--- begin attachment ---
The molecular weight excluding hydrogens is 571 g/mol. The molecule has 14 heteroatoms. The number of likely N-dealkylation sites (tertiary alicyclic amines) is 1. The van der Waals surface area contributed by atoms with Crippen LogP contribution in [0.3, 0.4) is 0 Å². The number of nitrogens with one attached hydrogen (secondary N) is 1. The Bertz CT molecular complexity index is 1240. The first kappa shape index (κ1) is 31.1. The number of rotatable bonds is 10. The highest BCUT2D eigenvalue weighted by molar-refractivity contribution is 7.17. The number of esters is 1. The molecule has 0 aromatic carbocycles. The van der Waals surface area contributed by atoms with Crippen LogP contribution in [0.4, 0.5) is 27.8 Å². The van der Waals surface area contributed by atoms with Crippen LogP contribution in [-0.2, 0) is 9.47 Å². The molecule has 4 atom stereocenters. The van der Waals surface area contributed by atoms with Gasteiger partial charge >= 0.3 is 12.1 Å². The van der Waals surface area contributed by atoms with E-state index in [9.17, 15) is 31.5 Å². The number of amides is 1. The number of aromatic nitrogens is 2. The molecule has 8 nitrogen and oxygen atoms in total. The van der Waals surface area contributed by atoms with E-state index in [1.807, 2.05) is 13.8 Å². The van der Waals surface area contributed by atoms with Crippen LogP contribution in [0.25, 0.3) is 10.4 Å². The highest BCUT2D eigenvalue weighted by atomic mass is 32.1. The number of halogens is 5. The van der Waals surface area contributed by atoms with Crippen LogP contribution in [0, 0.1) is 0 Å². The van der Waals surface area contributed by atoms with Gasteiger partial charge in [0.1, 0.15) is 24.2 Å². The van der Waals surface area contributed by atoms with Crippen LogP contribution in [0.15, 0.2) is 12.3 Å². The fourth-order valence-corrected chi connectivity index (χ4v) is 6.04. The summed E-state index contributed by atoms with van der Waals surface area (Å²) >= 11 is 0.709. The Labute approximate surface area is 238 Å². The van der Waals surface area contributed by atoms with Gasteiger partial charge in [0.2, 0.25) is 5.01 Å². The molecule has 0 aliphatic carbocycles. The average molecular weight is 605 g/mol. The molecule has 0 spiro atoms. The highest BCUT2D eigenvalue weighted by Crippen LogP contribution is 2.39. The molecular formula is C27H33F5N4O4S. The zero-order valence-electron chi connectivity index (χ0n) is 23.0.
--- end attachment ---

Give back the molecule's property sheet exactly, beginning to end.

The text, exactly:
The molecular weight excluding hydrogens is 571 g/mol. The molecule has 14 heteroatoms. The number of likely N-dealkylation sites (tertiary alicyclic amines) is 1. The van der Waals surface area contributed by atoms with Crippen LogP contribution in [0.3, 0.4) is 0 Å². The number of nitrogens with one attached hydrogen (secondary N) is 1. The Bertz CT molecular complexity index is 1240. The first kappa shape index (κ1) is 31.1. The number of rotatable bonds is 10. The highest BCUT2D eigenvalue weighted by molar-refractivity contribution is 7.17. The number of esters is 1. The molecule has 0 aromatic carbocycles. The van der Waals surface area contributed by atoms with Crippen LogP contribution in [0.4, 0.5) is 27.8 Å². The van der Waals surface area contributed by atoms with Crippen LogP contribution in [-0.2, 0) is 9.47 Å². The molecule has 4 atom stereocenters. The van der Waals surface area contributed by atoms with Gasteiger partial charge >= 0.3 is 12.1 Å². The van der Waals surface area contributed by atoms with E-state index in [9.17, 15) is 31.5 Å². The number of amides is 1. The number of aromatic nitrogens is 2. The molecule has 8 nitrogen and oxygen atoms in total. The van der Waals surface area contributed by atoms with E-state index in [1.807, 2.05) is 13.8 Å². The van der Waals surface area contributed by atoms with Crippen LogP contribution in [0.25, 0.3) is 10.4 Å². The highest BCUT2D eigenvalue weighted by atomic mass is 32.1. The number of halogens is 5. The van der Waals surface area contributed by atoms with Crippen LogP contribution in [0, 0.1) is 0 Å². The van der Waals surface area contributed by atoms with Gasteiger partial charge in [0.1, 0.15) is 24.2 Å². The van der Waals surface area contributed by atoms with Crippen LogP contribution in [0.15, 0.2) is 12.3 Å². The fourth-order valence-corrected chi connectivity index (χ4v) is 6.04. The summed E-state index contributed by atoms with van der Waals surface area (Å²) >= 11 is 0.709. The Labute approximate surface area is 238 Å². The van der Waals surface area contributed by atoms with Gasteiger partial charge in [0.2, 0.25) is 5.01 Å². The molecule has 0 aliphatic carbocycles. The average molecular weight is 605 g/mol. The molecule has 0 spiro atoms. The highest BCUT2D eigenvalue weighted by Crippen LogP contribution is 2.39. The molecular formula is C27H33F5N4O4S. The zero-order valence-electron chi connectivity index (χ0n) is 23.0.